Let’s take a look at an unrestored late 1912 touring that was for sale on eBay a few years ago. It appears to have survived mostly unmolested over the past 100+ years other than being whitewashed at some point. Notice the carbide generator location just forward of the Ford script on the running board. This car is equipped with typical all brass E&J lamps and a single twist horn which is shown mounted properly.
Even though the lamps are entirely made of brass, by this date Ford had instructed suppliers to paint them black other than bonnets and founts. This car has a rather unusual water pump, meaning the radiator is probably shot.
Under the hood on the passenger side we see the typical 1912 Holley H-1 carburetor. The intake manifold would have been aluminum originally. Note the oil cap, 1912 was the first year for the oil cap to have a cover stamped with “Ford” script. Oil caps in 1911 were a simple screen with no cap. The cylinder head has “Ford” script, but no “Made In USA”. Notice the cylinder head casting date just above the “Ford” script.
Typical of 1911 – 12, the speedometer drive is made by Stewart. The drive swivel was cast iron, as was the wheel gear. Notice the cast iron gear is attached to the wheel with four wood screws. The steering arm has a hole in it to mount the speedometer drive. This feature was new for Model T’s, first appearing late in the 1911 model year. The steering connector link is adjustable on both ends.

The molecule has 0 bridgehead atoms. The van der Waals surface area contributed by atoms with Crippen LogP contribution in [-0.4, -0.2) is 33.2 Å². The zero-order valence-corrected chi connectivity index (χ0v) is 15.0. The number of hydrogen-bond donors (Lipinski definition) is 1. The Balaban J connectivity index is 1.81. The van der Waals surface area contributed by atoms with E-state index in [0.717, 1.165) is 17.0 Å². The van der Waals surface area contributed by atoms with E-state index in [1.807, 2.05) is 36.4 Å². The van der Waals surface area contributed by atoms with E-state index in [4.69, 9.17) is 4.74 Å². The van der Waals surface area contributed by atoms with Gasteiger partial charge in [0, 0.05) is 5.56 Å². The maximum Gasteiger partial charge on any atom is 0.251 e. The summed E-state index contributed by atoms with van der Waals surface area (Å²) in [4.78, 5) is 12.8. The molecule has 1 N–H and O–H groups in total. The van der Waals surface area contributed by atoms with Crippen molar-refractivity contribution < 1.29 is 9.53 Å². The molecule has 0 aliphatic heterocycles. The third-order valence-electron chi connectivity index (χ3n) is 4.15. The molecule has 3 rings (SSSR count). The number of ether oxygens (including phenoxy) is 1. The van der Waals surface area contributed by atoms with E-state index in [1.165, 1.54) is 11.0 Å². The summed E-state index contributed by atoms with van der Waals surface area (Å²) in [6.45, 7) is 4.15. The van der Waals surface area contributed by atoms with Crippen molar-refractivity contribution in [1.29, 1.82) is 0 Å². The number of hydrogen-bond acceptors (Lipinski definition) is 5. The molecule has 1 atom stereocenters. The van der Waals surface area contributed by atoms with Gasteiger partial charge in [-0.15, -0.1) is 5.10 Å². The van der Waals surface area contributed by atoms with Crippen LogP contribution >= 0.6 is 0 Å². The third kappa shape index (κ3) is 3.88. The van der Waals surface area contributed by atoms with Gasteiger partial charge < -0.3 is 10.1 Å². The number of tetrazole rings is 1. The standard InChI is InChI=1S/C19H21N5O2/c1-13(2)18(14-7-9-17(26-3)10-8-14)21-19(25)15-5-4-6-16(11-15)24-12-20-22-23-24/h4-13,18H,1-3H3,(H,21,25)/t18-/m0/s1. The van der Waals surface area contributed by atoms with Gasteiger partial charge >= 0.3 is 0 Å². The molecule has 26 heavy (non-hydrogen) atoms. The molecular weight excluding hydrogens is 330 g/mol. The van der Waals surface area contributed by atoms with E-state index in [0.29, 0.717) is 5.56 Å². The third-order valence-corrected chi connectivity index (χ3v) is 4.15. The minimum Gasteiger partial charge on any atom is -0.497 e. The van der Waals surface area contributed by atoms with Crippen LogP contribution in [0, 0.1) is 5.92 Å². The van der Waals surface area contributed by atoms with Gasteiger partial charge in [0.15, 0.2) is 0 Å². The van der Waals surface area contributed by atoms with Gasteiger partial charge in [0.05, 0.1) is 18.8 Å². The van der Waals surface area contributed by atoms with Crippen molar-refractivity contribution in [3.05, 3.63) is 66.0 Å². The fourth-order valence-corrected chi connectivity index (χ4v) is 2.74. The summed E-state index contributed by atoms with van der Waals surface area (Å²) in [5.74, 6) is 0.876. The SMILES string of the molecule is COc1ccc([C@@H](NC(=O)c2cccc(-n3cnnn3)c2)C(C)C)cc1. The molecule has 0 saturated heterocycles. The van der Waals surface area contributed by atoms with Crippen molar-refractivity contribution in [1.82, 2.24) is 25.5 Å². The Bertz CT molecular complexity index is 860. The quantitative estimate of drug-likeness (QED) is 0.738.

1912 would be the final full model year that Ford offered full leather upholstery on all cars. Quality and comfort were high.
Outside door handles disappeared midway through the 1912 model year, replaced with these unique latches that were only used for the late 1912 cars.
Another view of the 1912 door latch with the upholstery removed.
Another all original, unrestored 1912 touring shows how few tacks were used to secure the trim to the seat upholstery. Also, the trim is installed in such a way that the driver side false “door” is not removable without cutting the trim.
The patent plate is located on the dash board above the steering column for the first time in 1912 model year. Notice the correct slot head brass crews securing the steering column to the dash. This car has some added wiring for aftermarket electrified headlamps, and the coil box has been changed to a later metal box.
This car is equipped with JNO Brown #105 tail lamp. The 12 rivet “clamshell” style rear axle would be phased out during the summer of 1912. Notice there is no provision for license plate mounting. Many states did not have license plates yet, and many require the license plate be attached to the front of the car. This car is equipped with aftermarket shock absorbers, a very popular accessory.
At the beginning of the 1912 model year all blocks had the serial number on the passenger side just to the rear of the oil filler. Meanwhile as seen above the date code for the block was cast just above the water inlet.
Towards summer of 1912 the date and the serial number were both briefly located above the water inlet. This date is actually 51712 which is May 17, 1912.